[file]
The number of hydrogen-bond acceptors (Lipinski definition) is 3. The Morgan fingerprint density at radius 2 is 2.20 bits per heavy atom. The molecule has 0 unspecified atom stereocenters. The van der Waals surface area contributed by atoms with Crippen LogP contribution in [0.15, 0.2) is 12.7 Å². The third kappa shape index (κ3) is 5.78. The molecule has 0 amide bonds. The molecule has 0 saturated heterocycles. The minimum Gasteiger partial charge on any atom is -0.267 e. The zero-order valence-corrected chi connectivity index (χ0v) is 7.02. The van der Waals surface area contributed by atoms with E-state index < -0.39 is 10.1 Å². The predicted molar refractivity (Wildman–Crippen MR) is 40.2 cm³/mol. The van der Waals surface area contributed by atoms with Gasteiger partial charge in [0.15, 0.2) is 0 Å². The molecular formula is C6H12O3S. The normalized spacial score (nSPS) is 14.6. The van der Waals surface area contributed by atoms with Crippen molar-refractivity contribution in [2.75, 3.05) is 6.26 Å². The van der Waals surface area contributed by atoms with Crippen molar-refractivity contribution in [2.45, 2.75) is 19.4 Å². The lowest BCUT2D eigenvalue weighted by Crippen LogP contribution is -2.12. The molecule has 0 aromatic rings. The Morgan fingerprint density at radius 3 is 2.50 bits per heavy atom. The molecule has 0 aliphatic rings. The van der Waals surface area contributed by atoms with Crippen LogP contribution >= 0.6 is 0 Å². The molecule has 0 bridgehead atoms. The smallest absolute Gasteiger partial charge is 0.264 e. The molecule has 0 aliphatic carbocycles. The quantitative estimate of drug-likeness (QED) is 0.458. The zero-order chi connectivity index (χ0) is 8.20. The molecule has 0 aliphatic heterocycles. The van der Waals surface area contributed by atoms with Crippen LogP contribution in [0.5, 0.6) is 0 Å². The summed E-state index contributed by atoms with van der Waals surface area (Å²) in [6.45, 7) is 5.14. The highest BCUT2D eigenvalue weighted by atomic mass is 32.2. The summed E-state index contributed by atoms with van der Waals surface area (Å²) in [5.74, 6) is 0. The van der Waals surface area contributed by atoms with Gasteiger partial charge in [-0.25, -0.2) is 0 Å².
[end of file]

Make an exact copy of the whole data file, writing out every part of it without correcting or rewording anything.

The number of hydrogen-bond acceptors (Lipinski definition) is 3. The Morgan fingerprint density at radius 2 is 2.20 bits per heavy atom. The molecule has 0 unspecified atom stereocenters. The van der Waals surface area contributed by atoms with Crippen LogP contribution in [0.15, 0.2) is 12.7 Å². The third kappa shape index (κ3) is 5.78. The molecule has 0 amide bonds. The molecule has 0 saturated heterocycles. The minimum Gasteiger partial charge on any atom is -0.267 e. The zero-order valence-corrected chi connectivity index (χ0v) is 7.02. The van der Waals surface area contributed by atoms with E-state index < -0.39 is 10.1 Å². The predicted molar refractivity (Wildman–Crippen MR) is 40.2 cm³/mol. The van der Waals surface area contributed by atoms with Gasteiger partial charge in [0.15, 0.2) is 0 Å². The molecular formula is C6H12O3S. The normalized spacial score (nSPS) is 14.6. The van der Waals surface area contributed by atoms with Crippen molar-refractivity contribution in [2.75, 3.05) is 6.26 Å². The van der Waals surface area contributed by atoms with Crippen molar-refractivity contribution in [2.45, 2.75) is 19.4 Å². The lowest BCUT2D eigenvalue weighted by Crippen LogP contribution is -2.12. The molecule has 0 aromatic rings. The Morgan fingerprint density at radius 3 is 2.50 bits per heavy atom. The molecule has 0 aliphatic rings. The van der Waals surface area contributed by atoms with Crippen LogP contribution >= 0.6 is 0 Å². The molecule has 0 bridgehead atoms. The smallest absolute Gasteiger partial charge is 0.264 e. The molecule has 0 aliphatic carbocycles. The quantitative estimate of drug-likeness (QED) is 0.458. The zero-order chi connectivity index (χ0) is 8.20. The molecule has 0 aliphatic heterocycles. The van der Waals surface area contributed by atoms with Crippen LogP contribution in [0.5, 0.6) is 0 Å². The summed E-state index contributed by atoms with van der Waals surface area (Å²) in [6.45, 7) is 5.14. The highest BCUT2D eigenvalue weighted by atomic mass is 32.2. The summed E-state index contributed by atoms with van der Waals surface area (Å²) in [5.74, 6) is 0. The van der Waals surface area contributed by atoms with Gasteiger partial charge in [-0.25, -0.2) is 0 Å².